Improving County Health Ranking an Asset for Economic Development
DOES HEALTH INFLUENCE THE ECONOMY, OR DOES THE ECONOMY INFLUENCE HEALTH?
Economic Development of a community is vital to the health of a community. Through Economic Development, jobs are provided and people are able to feed and shelter their families, and thrive in today’s world. High paying jobs contribute to a population that is sees less poverty, better nutrition and the ability for children to excel in school. But have we ever looked at it the other way around and considered how the health of a community impacts Economic Development? Economic Development, simply put, is the process of expanding the job market, hopefully with well- paying jobs. That happens through current business and industry expanding, but also through attracting new business and industry to our community. So how do we convince business and industry to come to Rowan County? According to Rod Crider, President of the Economic Development Commission for Rowan County, there are many factors a company considers. Many companies use site selectors to help them search for the best place to locate. So site selectors are helping business and industry decide where they want to locate a company, what do they look for? According to Crider, “site selectors do a great deal of research about a proposed business location before they ever visit. They look at what is on the internet about the community such as the health grades, what type of healthcare is available for the employees, what type of emergency response is available, such as Emergency Management Service (EMS) response times, and in general, whether the community is a good place to work and live.”
According to Crider, Rowan County is an ideal place for business and was featured in Site Selection Magazine in 2019, touting our available workforce. “Within a 60 mile radius of Rowan County, businesses have access to a 1.4 million person workforce. Site selectors look at the skilled labor available, educational attainment, and the levels of poverty in deciding where to bring potential clients.” And according to Kendall Henderson, Director of Business Services for the Economic Development Commission, “businesses are very interested in maintaining the health of that workforce. Focusing on activity and good nutrition, many businesses are investing in work-out areas inside their facilities, and incentives with their health insurance programs for health outcomes such as weight control and not smoking.”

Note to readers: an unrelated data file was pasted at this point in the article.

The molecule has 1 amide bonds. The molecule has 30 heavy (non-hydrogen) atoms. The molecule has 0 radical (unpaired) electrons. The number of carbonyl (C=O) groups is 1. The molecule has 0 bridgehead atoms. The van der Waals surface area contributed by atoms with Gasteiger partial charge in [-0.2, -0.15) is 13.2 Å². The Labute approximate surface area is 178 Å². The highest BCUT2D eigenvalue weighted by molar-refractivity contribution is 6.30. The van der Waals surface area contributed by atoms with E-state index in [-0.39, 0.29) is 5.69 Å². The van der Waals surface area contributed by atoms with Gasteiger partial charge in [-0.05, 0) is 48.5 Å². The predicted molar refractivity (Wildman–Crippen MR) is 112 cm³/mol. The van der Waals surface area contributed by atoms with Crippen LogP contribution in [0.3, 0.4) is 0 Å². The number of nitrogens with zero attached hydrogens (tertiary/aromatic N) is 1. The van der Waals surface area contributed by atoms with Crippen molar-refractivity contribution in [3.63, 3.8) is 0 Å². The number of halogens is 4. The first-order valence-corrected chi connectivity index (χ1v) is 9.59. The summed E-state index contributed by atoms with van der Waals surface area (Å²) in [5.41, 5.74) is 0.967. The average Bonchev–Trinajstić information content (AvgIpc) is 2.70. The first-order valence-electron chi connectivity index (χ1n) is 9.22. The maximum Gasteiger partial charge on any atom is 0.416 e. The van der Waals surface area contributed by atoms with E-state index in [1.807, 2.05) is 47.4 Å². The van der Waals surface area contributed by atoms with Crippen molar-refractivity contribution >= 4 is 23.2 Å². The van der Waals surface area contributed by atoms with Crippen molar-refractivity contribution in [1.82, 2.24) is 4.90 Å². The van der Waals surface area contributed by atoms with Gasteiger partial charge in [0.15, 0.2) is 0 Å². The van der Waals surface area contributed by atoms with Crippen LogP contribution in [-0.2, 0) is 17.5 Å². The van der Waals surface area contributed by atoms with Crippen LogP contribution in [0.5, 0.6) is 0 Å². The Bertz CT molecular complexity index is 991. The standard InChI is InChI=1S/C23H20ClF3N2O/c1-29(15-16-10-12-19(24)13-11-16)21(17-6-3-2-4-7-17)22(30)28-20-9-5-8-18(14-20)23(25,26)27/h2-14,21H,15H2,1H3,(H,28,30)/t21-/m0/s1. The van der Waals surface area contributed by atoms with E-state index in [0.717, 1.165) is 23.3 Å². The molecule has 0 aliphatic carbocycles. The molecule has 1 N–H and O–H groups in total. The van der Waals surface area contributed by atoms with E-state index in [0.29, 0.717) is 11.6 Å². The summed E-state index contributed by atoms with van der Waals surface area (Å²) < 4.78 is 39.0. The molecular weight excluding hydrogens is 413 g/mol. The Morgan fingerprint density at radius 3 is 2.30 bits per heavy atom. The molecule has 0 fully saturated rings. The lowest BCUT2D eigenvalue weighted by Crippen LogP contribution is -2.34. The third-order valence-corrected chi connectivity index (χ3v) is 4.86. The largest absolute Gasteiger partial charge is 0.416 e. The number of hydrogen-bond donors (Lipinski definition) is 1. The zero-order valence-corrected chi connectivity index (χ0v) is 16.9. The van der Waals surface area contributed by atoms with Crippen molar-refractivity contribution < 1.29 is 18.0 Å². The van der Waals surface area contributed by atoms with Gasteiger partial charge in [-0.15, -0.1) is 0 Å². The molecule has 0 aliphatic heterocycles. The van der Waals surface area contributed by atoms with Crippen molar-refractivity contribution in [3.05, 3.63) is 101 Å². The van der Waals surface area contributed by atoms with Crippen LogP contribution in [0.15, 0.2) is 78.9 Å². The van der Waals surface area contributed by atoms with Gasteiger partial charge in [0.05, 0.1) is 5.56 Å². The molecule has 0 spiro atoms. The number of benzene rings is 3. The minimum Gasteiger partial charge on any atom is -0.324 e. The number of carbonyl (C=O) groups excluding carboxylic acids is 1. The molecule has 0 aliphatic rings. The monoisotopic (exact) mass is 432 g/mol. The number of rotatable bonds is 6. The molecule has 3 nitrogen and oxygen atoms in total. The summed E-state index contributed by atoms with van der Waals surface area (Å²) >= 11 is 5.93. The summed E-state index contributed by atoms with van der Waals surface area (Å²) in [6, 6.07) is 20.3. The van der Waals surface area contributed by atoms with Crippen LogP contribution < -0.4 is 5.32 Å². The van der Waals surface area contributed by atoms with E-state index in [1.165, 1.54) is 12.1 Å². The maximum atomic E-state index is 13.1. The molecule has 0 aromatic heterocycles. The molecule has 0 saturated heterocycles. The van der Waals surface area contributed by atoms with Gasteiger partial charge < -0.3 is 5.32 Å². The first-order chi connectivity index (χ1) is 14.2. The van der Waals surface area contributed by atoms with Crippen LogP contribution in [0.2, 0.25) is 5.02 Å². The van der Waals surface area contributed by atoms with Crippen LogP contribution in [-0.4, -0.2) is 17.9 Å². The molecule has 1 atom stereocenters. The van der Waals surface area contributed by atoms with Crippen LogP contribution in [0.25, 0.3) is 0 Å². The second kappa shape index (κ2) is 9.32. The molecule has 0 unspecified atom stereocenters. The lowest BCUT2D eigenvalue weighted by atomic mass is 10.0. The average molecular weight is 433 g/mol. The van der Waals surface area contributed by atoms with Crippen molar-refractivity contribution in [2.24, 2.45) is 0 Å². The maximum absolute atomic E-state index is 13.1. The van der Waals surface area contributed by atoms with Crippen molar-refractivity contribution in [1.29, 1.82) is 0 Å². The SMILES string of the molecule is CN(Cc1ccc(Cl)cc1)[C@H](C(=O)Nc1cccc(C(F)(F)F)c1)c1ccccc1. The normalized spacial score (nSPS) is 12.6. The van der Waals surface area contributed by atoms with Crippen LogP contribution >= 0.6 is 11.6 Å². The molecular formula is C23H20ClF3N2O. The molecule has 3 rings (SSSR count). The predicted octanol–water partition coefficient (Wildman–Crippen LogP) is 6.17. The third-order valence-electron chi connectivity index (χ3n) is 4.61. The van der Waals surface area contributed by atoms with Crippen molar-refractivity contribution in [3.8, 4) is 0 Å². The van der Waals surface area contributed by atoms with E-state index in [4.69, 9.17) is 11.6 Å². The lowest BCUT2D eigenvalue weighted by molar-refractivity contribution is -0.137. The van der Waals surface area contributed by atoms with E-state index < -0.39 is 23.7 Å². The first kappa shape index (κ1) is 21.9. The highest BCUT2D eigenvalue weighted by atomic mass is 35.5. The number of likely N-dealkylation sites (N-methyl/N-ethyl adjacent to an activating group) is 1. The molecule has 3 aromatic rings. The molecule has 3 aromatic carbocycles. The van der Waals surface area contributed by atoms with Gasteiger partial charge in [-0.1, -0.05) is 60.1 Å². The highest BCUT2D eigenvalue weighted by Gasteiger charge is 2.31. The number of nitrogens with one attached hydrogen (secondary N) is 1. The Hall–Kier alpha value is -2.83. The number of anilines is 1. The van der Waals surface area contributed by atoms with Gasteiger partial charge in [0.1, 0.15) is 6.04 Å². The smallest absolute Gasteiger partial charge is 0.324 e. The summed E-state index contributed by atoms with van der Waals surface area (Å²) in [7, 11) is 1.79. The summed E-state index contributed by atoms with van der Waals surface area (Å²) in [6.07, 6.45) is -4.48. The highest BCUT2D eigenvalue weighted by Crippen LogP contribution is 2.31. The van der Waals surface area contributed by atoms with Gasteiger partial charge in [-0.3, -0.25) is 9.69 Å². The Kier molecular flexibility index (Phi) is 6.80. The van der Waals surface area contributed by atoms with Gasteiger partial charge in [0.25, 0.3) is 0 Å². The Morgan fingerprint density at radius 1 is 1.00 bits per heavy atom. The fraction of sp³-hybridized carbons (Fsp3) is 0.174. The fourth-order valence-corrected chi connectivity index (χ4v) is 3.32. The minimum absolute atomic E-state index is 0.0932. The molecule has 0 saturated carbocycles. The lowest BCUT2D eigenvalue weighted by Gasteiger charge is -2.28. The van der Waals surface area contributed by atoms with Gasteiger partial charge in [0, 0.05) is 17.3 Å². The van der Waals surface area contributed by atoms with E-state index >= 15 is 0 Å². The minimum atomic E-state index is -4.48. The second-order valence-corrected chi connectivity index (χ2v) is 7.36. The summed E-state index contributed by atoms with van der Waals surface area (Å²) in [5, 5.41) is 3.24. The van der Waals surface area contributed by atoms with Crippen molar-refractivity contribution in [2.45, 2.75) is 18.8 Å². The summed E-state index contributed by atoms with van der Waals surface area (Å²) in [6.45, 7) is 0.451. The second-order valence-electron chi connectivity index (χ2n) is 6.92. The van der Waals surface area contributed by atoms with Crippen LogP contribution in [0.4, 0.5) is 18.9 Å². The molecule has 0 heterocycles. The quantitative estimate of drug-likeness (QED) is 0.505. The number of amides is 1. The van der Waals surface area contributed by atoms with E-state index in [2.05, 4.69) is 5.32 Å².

SO HOW DOES THE HEALTH OF ROWAN COUNTY LOOK TO THE OUTSIDE WORLD?
A highly published and “googled” item about a county or community is the COUNTY HEALTH RANKING, which is published each year from the University of Wisconsin’s Population Health Institute. It is out on the internet, for better or worse, so it stands to reason that a community would want the best possible ranking. Most viewers don’t look into the details of the ranking, including the timeframe considered, the elements that go into the ranking and whether the elements are “fair”. They just look at the score, much the same as people look at school system rankings and crime rates. The fundamental question becomes, it this a place I want to live and work?
The health outcome ranking reflects the current overall healthiness of a county, and takes into account the length and quality of life of residents. The health factor ranking focuses more on the current behaviors of residents and is a good measuring stick to determine how healthy a community will be in the future. When you are looking at the county health ranking, you are not looking at how good health CARE is in the community. That element is a very small part of the ranking (how many doctors per population, for example.) It might be easier to think of the health of the county like you would the “health” of a river. What are the dynamics that really make a county healthy, like the dynamics that make a river healthy?